The Evidence

NAPSACC is an evidence-based program for improving the health of young children by enhancing child care programs’ practices, policies, and environments. Below are select publications.

NAPSACC’s Impact

Ward DS et al. (2008) Nutrition and physical activity in child care: Results from an environmental intervention. Am J Prev Med. 35(4):352–356.

This paper details the original 2005–2006 evaluation of NAPSACC using a randomized controlled trial with 82 child care centers in North Carolina. Results showed that centers implementing NAPSACC made significant improvements to their nutrition environments as a result of the program. A trend for improvement in physical activity was also observed, but it was not statistically significant.

Alkon A et al. (2014) Nutrition and Physical Activity Randomized Control Trial in Child Care Centers Improves Knowledge, Policies, and Children’s Body Mass Index. BMC Public Health. 14:215. Access full article

This paper describes the 2009-2010 evaluation of NAPSACC in 17 child care centers in California, Connecticut, and North Carolina. Results showed significant improvements in children’s BMI. In addition, significant increases were also noted in providers’ and parents’ knowledge of nutrition and physical activity recommendations and centers’ policies. A detailed description of the technical assistance provided, including the strategies used and hours required, is included.

Ward DS et al. (2017) Translating a child care-based intervention for online delivery: development and randomized pilot study of Go NAPSACC. BM Public Health. 17(1): 891. Access full article

This paper details the 2015-2016 pilot of Go NAPSACC with 31 child care centers in North Carolina. For the pilot, centers used the new online tools and were encouraged to focus on Child Nutrition content. Results showed that intervention centers made notable improvements to the nutrition environment, but changes were not statistically significant given the pilot nature of the study.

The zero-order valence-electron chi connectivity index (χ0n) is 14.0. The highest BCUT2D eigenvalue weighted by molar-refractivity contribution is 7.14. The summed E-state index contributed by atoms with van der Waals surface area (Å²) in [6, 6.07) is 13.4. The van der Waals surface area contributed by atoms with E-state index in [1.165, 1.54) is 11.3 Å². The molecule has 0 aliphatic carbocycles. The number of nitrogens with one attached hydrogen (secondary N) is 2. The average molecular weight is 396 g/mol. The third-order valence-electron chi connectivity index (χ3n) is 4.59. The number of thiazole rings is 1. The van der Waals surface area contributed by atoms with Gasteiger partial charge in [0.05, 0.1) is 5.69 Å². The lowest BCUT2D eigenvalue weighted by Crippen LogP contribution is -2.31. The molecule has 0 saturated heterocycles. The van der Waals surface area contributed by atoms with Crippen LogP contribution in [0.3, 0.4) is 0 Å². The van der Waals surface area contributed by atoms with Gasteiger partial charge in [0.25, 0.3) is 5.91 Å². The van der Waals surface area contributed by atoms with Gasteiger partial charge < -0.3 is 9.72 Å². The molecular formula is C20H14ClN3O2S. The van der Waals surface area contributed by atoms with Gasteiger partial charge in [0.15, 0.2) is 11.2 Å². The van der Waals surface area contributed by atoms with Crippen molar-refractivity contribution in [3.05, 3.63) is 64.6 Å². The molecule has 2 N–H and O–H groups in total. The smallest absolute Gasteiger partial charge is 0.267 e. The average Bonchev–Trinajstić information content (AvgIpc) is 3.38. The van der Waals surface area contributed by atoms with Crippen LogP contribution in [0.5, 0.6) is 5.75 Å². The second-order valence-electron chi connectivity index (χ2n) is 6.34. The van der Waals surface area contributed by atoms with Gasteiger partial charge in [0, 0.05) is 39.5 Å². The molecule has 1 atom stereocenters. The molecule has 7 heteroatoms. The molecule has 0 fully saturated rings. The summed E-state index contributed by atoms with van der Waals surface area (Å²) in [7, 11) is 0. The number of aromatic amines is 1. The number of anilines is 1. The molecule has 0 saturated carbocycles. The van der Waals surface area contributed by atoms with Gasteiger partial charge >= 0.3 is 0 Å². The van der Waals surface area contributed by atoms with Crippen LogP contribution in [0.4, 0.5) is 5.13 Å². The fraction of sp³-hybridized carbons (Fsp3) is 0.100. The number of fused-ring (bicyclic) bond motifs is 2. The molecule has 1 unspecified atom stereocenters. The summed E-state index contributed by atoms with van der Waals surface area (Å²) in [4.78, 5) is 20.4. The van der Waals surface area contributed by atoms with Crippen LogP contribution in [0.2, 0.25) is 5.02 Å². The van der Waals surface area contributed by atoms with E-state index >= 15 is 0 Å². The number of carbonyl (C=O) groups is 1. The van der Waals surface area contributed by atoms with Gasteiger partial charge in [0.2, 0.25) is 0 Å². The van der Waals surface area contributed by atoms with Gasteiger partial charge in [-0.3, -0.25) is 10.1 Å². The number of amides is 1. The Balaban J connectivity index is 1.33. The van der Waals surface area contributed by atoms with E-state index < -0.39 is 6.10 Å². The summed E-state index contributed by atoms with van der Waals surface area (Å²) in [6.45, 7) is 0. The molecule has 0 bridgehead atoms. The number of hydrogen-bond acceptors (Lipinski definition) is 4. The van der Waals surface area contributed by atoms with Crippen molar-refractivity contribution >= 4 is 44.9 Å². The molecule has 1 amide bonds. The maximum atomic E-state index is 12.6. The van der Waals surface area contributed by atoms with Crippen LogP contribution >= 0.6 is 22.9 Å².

Similar findings of NAPSACC's positive impact are also documented in the following papers:

  • Drummond RL et al. (2009) A pebble in the pond: The ripple effect of an obesity prevention intervention targeting the child care environment. Health Promot Pract. 10(2 Suppl):156S–167S.

  • Battista RA et al. (2014) Improving the physical activity and nutrition environment through self-assessment (NAPSACC) in rural area child care centers in North Carolina. Prev Med. 67:S10-S16. Access full article

  • Bonis M et al. (2014) Improving Physical Activity in Daycare Interventions. Child Obes. 10(4):334-341.

  • Martin SL et al. (2015) Notes from the field: The evaluation of Maine Nutrition and Physical Activity Self-Assessment for Child Care (NAPSACC) Experience. Eval Health Prof. 38(1): 140-145.

  • Dev DA et al. (2018) Improving the nutrition and screen time environment through self-assessment in family child care homes in Nebraska. Public Health Nutr. 21(13): 2351-2359.

  • Dinkel D et al. (2018) Improving the physical activity and outdoor play environment of family child care homes in Nebraska through go nutrition and physical activity self-assessment for child care. J Phys Activ Health. 9: 1-7.


NAPSACC’s Development

Ammerman A et al. (2007) An intervention to promote healthy weight: Nutrition and Physical Activity Self-assessment for Child Care (NAPSACC) theory and design. Prev Chronic Dis. 4(3). Access full article

This paper describes the design of the original NAPSACC program in 2001–2002. It documents NAPSACC’s strategy of intervening on the physical and social environment to impact children’s nutrition and physical activity. Development of the self-assessment and other key parts of NAPSACC are also discussed.

Benjamin SE et al. (2007) Nutrition and Physical Activity Self-assessment for Child Care (NAPSACC): Results from a pilot intervention. J Nutr Educ Behav. 39(3):142–149.

This paper details the 2003 pilot of NAPSACC with North Carolina child care centers. The 15 intervention centers selected 3 goals for environmental improvements and worked toward those goals with assistance from a trained NAPSACC consultant. NAPSACC self-assessments completed before and after the 6-month intervention showed that intervention centers made more environmental improvements than comparison centers.

Benjamin SE et al. (2007) Reliability and validity of a nutrition and physical activity environmental self-assessment for child care. Int J Behav Nutr Phys Act. 4:29. Access full article

This paper outlines the reliability and validity testing of the NAPSACC self-assessment tool, demonstrating that it is an accurate and stable measure of the child care environment.

McWilliams C et al. (2009) Best-practice guidelines for physical activity at child care. Pediatrics. 124(6):1650–1659.

This paper describes the rigorous development process used to create the NAPSACC’s original best practices for physical activity.
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